Amit Kapoor & Bibek Debroy
What propels a nation’s growth has always been one of the key questions in the policy world. At times, it so happens that this growth tends to be primarily driven by certain pockets with burgeoning economic activity. This may lead to a heterogeneous spatial economic landscape. The argument in favour of a more uniform spatial spread of economic growth within a country is simple – the greater the number of high-performing regions within the nation, greater is the economic growth. However, bringing about this uniformity is the real task, and it requires a different perspective. In the Indian scenario, the country has come a long way in creating uniformity in economic growth across different states, but still has substantial work to be undertaken in this direction. The Competitiveness Roadmap for India@100, developed by Dr. Amit Kapoor, Chair, Institute for Competitiveness, Professor Michael E. Porter and Dr. Christian Ketels of Harvard Business School, mentions that while urban districts account for more than 55% of all wages paid in India and close to 45% of all jobs, they constitute only around 30% of all districts. In a similar vein, nearly half of the total exports are accounted for by two states, Maharashtra and Gujarat. Additionally, states differ on multiple other parameters such as innovation, capital formation, among others. A lot has been discussed on the need to bring about a more even spatial development in the country. However, what India needs is a different approach to understanding what drives growth in particular regions. The competitiveness roadmap puts forth this approach by looking at ‘Clusters’ as a means to enhance competitiveness.
The differences in regional economic performance across India are linked to variations in cluster portfolio and strengths of different locations. To attain evenness in the spatial spread of economic growth, understanding what clusters entail is a prerequisite. Clusters essentially are groups of related and supporting industries located in proximity to one another. As defined by Michael Porter, ‘clusters are geographic agglomerations of companies, suppliers, service providers, and associated institutions in a particular field, linked by externalities and complementarities of various types’. Clusters differ from mere agglomerations of economic activity by virtue of them comprising linked firms and institutions. Two types of clusters can be found operating in regional economies – Traded Clusters and Local Clusters. The classification is based on patterns of geographical presence and operative competitive dynamics within each type of cluster. Traded clusters are considered the engines of growth in a region, some examples of which are – the IT sector in Bengaluru, Video Production and Distribution in Mumbai, Financial Services in New York City. On the other hand, local clusters are present across the nation, with their presence following the distribution of overall economic activity, and catering to local market needs. While local clusters provide employment at the local level, traded clusters tend to be hubs for innovation and higher wages. The competitiveness of a region is enhanced when both kinds of clusters function efficiently.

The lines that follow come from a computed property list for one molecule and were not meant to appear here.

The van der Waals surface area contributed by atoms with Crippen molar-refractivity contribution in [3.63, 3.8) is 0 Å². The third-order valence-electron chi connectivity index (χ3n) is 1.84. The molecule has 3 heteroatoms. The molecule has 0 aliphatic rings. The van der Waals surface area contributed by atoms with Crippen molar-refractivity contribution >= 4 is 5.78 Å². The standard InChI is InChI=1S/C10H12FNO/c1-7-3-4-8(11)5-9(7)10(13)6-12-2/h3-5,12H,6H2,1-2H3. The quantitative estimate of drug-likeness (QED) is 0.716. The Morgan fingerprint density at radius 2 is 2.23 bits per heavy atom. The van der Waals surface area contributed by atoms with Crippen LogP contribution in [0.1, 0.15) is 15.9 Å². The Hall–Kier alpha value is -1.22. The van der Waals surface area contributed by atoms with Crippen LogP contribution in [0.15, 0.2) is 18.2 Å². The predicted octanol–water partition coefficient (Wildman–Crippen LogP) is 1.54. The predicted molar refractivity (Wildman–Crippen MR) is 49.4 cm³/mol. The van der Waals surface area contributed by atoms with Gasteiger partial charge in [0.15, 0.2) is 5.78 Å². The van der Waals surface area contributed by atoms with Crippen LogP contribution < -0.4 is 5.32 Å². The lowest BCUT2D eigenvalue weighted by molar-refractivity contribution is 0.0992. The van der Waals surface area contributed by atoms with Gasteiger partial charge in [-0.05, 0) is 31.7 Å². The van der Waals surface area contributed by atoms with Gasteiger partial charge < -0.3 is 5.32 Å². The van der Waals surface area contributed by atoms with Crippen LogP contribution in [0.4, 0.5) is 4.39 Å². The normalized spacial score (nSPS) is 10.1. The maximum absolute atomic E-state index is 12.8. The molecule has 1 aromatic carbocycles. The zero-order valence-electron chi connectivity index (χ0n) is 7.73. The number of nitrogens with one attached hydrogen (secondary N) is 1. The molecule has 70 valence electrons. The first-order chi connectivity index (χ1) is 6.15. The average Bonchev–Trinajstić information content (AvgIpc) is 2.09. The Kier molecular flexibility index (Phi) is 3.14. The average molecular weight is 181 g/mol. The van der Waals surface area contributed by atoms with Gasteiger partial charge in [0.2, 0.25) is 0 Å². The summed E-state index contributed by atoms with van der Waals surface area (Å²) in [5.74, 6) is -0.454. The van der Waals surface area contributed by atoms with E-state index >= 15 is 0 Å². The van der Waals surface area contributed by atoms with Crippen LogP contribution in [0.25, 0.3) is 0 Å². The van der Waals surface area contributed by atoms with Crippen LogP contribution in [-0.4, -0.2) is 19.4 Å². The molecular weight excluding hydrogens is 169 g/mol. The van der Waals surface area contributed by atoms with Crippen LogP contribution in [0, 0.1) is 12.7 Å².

For decades, clusters have helped gain insights into the economic geography of a nation. India has an opportunity to identify ways of bringing uniformity in the presence of clusters across the length and breadth of the nation. The Competitiveness roadmap shows that a substantial number of Indian districts are yet to build strong clusters, whereas, a few districts harbour a large number of strong clusters. The document also notes that districts with higher average wages see a greater share of their payroll being derived from strong clusters. Furthermore, Indian districts with higher average wages are associated with high-skills intensity. Indian traded clusters are characterised by a higher wage level, higher capital and skill intensity, as compared to the rest of the economy. It is then of immense significance to direct efforts in the direction of building strong clusters. To be able to do so, it is important to first identify the pattern of the existing clusters and assess opportunities for building new ones. The cluster identification methodology brought forth by the Cluster Mapping Project, an initiative of the Institute for Strategy and Competitiveness at the Harvard Business School, is a commendable effort in this direction. The project provides a cluster mapping database of industry clusters and regional business environments in the United States.
India must focus on building a repository of knowledge on location-specific strengths that can then be leveraged to formulate actionable policies for different locations. This would go a long way in developing a growth agenda for specific locations, sectors, and clusters. Regional economies serve as the building blocks of a country. Activating each block by building on the strengths of different locations is equivalent to powering every engine available. Enhancing the presence of clusters and strengthening the existing ones will catapult the Indian economy closer to its ambitions.
The article was published with Mint on January 26, 2023